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Workplace Safety - Safety Responsibilities for the Supervisor

DOC Occupational Safety and Health

Safety Responsibilities for Supervisors

Supervisors have a distinct role in the success of the Department’s safety program. Safety responsibilities for supervisors are contained in several OSHA standards, especially 29 CFR 1960 Federal Agency Safety and Health Programs and Executive Order 12196.

29 CFR 1960.9 - Supervisor Responsibilities

Employees who exercise supervisory functions shall, to the extent of their authority, furnish employees employment and a place of employment which are free from recognized hazards that are causing or are likely to cause death or serious physical harm. They shall also comply with the occupational safety and health standards applicable to their agency and with all rules, regulations and orders issued by the head of the agency with respect to the agency occupational safety and health program.

To assist supervisors in carrying out their safety responsibilities, click the link to Safety and the Supervisor to review a listing of specific responsibilities assigned to agencies and supervisors by OSHA’s Federal Agency Safety and Health Programs (29 CFR1960).

Additionally, the key elements of supervisory safety responsibilities are described below:

1. Maintain safe and healthful workplaces:

Keeping workplaces free from recognized hazards is one of the most critical aspects of a comprehensive safety program. To ensure their employees are adequately protected from hazards, supervisors must:

    • Encourage employees to report unsafe or unhealthful conditions. Employees may use DOC’s Report of Possible Safety/Health Hazard (Form CD-351) to record and report a possible safety and health hazard in their work area;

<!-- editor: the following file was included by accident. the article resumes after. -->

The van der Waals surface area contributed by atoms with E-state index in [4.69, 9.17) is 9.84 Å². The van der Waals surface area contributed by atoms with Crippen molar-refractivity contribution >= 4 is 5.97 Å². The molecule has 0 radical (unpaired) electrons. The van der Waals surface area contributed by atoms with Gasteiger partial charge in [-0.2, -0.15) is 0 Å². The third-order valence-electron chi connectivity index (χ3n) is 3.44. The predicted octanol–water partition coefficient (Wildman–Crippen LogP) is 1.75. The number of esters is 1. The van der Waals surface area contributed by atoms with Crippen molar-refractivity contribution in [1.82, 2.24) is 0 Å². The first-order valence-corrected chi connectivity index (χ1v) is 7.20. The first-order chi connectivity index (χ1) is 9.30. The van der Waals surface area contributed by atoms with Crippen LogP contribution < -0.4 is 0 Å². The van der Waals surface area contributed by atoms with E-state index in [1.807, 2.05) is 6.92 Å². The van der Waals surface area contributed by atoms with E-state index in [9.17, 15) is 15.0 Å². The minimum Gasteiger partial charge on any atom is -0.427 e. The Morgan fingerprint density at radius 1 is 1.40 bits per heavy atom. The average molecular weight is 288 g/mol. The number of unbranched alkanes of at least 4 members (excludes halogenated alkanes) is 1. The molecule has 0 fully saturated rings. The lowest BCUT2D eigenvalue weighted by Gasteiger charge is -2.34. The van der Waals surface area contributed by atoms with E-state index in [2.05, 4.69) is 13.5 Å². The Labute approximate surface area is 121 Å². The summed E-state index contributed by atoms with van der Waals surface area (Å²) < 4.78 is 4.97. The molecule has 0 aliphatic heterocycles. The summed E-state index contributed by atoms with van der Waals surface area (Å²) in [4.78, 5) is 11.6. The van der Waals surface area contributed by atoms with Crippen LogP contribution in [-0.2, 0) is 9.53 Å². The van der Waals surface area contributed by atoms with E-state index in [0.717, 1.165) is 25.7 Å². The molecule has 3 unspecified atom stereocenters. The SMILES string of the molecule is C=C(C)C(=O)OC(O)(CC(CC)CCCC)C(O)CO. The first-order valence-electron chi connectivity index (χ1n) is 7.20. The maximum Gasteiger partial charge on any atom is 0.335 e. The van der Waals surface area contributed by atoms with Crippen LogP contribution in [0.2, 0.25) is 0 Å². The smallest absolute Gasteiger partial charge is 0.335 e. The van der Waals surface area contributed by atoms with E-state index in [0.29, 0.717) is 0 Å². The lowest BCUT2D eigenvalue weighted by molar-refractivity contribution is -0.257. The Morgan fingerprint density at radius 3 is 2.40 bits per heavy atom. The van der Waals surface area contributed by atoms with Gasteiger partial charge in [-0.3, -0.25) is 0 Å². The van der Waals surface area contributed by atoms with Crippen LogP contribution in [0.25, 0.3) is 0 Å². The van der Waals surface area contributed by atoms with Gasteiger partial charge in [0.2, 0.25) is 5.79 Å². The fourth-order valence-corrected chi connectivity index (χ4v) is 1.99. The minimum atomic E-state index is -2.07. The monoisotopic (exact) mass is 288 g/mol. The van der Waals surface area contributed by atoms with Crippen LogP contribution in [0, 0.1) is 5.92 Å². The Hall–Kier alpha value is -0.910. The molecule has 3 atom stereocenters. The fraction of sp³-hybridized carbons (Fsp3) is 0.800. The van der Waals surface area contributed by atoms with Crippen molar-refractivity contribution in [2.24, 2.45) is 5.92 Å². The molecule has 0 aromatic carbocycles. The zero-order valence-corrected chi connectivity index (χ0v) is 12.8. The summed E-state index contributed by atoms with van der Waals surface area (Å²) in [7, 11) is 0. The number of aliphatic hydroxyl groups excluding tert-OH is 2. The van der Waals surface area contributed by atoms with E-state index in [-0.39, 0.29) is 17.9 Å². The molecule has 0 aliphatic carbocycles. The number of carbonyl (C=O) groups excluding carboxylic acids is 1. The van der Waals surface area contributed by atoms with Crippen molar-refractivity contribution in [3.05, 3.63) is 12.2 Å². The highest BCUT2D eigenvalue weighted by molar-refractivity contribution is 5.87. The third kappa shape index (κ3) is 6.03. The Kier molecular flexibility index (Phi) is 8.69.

• Ensure that their employees comply with Department occupational safety and health standards, regulations, and applicable directives;

    • Seek suggestions from employees for improvement of workplace conditions and

    provide opportunities for and encourage employee participation in the bureau/ operating unit’s safety and health program;

    • Inform employees of any unique hazards in the workplace, how to identify such hazards and how to prevent or control being harmed by these hazards;

    • Monitor their workplaces frequently to identify unsafe or unhealthful conditions;

    • Take prompt action to correct hazardous conditions and comply with safety practices;

    • If a serious hazard is detected take immediate interim action to safeguard employees;

    • Consult with DOC or Bureau - Safety and Health Managers or Safety Representatives on safety related questions and concerns;

    • Inform employees of the hazards associated with the work they are to perform prior to beginning the work;

    • Inform employees of the requirements to use personal protective equipment (PPE) in their respective work areas. Based on hazard assessment results, provide properly selected, appropriate and approved PPE and ensure its proper use;